The concluding book of the Don Tillman Trilogy finds Don, Rosie and their 11-year old son Hudson relocating to Melbourne. Hudson’s school observes some social troubles and requests an autism assessment. This stimulates Don’s formidable problem-solving abilities, the Hudson Project, to aid Hudson in acquiring skills to fit in. The story addresses important questions: is labelling useful in terms of identity; should people on the autism spectrum adjust their behaviour and thinking to match neuro-typical norms? And there is bullying and a confrontation with an anti-vaxxer parent. Overall, a compelling read, with humour and psychological insight into the complexity of human behaviour. Highly recommended.
An engrossing story of two people’s 2000-km 90-day journey from Cluny, France to Santiago de Compostela in Spain, the Chemin St. Jacques aka Camino de Santiago. Zoe is a 45 year old Californian whose partner has died recently. Martin is a 52 year old recently-divorced engineer from Yorkshire, England. Their separate but interlinked journeys offer introspective musings on human truths: that life is complicated and that relationships can be difficult. Nothing earth shattering in the content but presented in a very pleasing and satisfactory manner, and the context of the journey is superb.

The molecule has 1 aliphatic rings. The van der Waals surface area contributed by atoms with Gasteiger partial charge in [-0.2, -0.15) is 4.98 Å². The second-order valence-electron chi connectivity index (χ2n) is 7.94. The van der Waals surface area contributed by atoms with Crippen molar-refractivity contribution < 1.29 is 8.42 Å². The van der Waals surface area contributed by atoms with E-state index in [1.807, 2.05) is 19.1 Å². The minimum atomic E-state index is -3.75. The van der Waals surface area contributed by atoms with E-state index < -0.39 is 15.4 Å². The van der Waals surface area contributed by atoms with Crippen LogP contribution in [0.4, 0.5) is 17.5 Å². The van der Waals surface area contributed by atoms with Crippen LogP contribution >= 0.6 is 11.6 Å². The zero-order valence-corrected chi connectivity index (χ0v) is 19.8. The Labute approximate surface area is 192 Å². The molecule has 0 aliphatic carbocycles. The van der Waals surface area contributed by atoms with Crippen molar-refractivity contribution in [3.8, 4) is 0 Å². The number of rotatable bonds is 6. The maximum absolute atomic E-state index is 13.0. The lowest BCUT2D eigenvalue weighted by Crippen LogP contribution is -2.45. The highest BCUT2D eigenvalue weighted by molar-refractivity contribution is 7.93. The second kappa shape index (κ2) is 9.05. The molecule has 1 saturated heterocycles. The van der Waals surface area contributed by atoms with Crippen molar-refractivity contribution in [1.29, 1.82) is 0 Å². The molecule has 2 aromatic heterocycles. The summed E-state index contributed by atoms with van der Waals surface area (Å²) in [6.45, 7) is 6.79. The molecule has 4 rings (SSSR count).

This is the sequel to The Rosie Project. Don and Rosie are now living in NY. Rosie is pregnant and so Don’s already complicated life becomes even more complex. This book describes a common plot line, when an essentially good person makes a mistake and then covers up, resulting in much confusion.
Note from Amy. David reviewed the Rosie Project earlier in the year.